The Spring Vegetable Garden, Looking After Your Soil.

Good weather for vegetable growingYou know when you meet someone at a party who you’ve never met before you have to try quite hard not to ask them what they ‘do’ to get the conversation going? Similarly it’s nigh on impossible not to ask the driver on a nighttime taxi ride “what time are you on till?”

I have the same struggle trying not to start a monthly gardening bulletin without a reference to the weather. I hadn’t realised how bad it was till I checked back through my last 4 newsletter posts. The result is pretty similar to my maths inter cert – 100% failure.

I suppose as gardeners we are obsessed with the weather as it has such a bearing on our success but don’t let it get you down. My cabbages, broccoli and sprouts were excellent last year because it was so wet. It’s all about working with what the year throws at you rather than battling against it. I sometimes think we may have unrealistic expectations from our gardens and our climate, we all seem to have decided we’re living in the Mediterranean over the last 10 years and expect to be growing all sorts of exotics in cool, temperate gardens. It’s like a Greek grower struggling to grow cabbage on a dry and dusty hillside.

Isn’t it half the fun that we’re intelligent and adaptable? I think we have to accept our weather is changing (that’s another conversation) but let’s try to work around it and to use our knowledge and skill to get the best from our gardens.

How did I get on not mentioning the weather?

Farmer on pile of cow manureNo Dig
I have decided to switch to ‘No Dig’ this year as the more I read about it and see the results of gardeners who practice it, the more it makes sense to me. So to get started the first thing I did was dig up my garden.

What???? I dug my vegetable plot for one last time as I’m turning my garden into a permanent system of raised beds so obviously I need to move the soil around. A ‘No Dig’ approach means you need to avoid compacting your soil by walking on it it so you need to create a system of beds and pathways to allow you to do this.

The idea behind no dig is to protect the beneficial fungal networks in the soil as digging breaks these up, it’s also about adding compost to the top layer rather than digging in your nutrients. If your soil is too hard and compact for easy planting then you need to improve it by adding to it as no amount of digging or rotavating will improve soil structure it in the long term.

Rich dark soilI think organic grower Charles Dowding puts it best when he explains that ‘No Dig’ is the way nature creates the topsoil in the first place. Organic material from fallen leaves and dying vegetation falls to the ground where it decomposes and it worked into the soil by the earthworms. Another famous Charles, this time Darwin, concludes that earthworms add between 25-50mm of topsoil a year in healthy pasture as they secrete their rich ‘casts’ at soil level. This is one reason why archaeologists have to dig so deep to uncover our ancestors remains.

My garden has been carved out of a boggy field so is very wet meaning I have to go to town on the beds and use timber sides to create some height. Raised beds are perfect for a ‘No Dig’ system as you’re very unlikely to want to clamber into them to tend your crops. I like enclosed timber beds as they’re nice and neat but if your garden isn’t too wet and you don’t need the height a system of raised mounds and paths are just as good. The main thing is don’t walk on your beds.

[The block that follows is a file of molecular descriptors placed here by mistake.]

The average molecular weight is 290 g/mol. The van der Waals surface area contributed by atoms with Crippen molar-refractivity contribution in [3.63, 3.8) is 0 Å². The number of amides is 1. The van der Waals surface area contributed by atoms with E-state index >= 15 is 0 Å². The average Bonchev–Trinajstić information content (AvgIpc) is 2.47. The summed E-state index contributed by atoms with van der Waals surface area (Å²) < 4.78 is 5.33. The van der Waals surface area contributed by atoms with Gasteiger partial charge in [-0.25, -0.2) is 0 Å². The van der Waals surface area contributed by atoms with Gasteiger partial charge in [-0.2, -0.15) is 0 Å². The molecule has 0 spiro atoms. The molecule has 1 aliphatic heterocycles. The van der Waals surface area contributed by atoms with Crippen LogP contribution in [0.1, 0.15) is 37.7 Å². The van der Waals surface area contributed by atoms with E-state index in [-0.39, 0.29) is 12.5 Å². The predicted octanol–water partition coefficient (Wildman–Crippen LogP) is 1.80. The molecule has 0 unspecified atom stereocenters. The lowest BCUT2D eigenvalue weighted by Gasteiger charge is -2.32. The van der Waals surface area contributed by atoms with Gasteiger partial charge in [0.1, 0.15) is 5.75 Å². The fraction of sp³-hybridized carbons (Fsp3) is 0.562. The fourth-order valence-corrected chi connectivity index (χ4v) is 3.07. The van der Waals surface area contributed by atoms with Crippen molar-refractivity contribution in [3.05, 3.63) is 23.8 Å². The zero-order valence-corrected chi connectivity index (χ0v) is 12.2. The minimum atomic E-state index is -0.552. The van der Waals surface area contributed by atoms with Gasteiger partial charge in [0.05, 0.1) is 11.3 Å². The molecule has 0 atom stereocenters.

A plants main feeding roots are in the top 15 -20cm (6-8in) of soil so it’s the top layer of soil you need to feed. Digging organic material down into the soil means it takes longer to rot down as there will be a reduced supply of air. Applying bulky organic material as a top dressing both to feeds your soil and helps to keep weed populations down. It’s also worth noting here that the fine, crumbly soil surface you should achieve with regular mulching is very easy to pull weeds from and makes maintenance a whole lot easier.

Adding compost to raised timber vegetable bedsI can’t recommend adding large amounts of compost to your soil highly enough, it really is the key to your success. You will increase fertility, texture, the number of beneficial earthworms and microbial life. Your crops will be healthier and better equipped to withstand pests and diseases and of course, they’ll taste great. Ideally you’re trying to achieve a rich, dark, crumbly texture. Dark is good because it means there’s plenty of organic matter in it, a sign of a well fed soil.  Another ‘spin off’ advantage of dark soil is it absorbs the heat (what heat?) from the sun and will warm quicker in the Spring.

It is impossible for a garden to produce enough compost to support itself because of the amount of material you remove when you harvest your crops. I have quite a big garden and have just added 2 tonnes of cow manure and will be top dressing a further 2 tonnes of municipal compost. My soil was pretty awful to begin with so I have a lot of work to do but you can do the same thing on a smaller scale. On an average soil I would recommend adding at least 30-50mm of compost every year for vegetable growing. This is well worth the investment as with a rich, dark well fed soil you really can grow anything. Green fingers? It really is all in the soil.

How can we help?
Lady Muck Composted Horse Manure
Soil improver 1 cubic metre bags (approx .85 of a tonne)
Envirogring Soil Improver 80 litre bags

 

Wooden raised garden pond shop

This entry was posted in Improving Your Soil. Bookmark the permalink.

Leave a Reply

Your email address will not be published. Required fields are marked *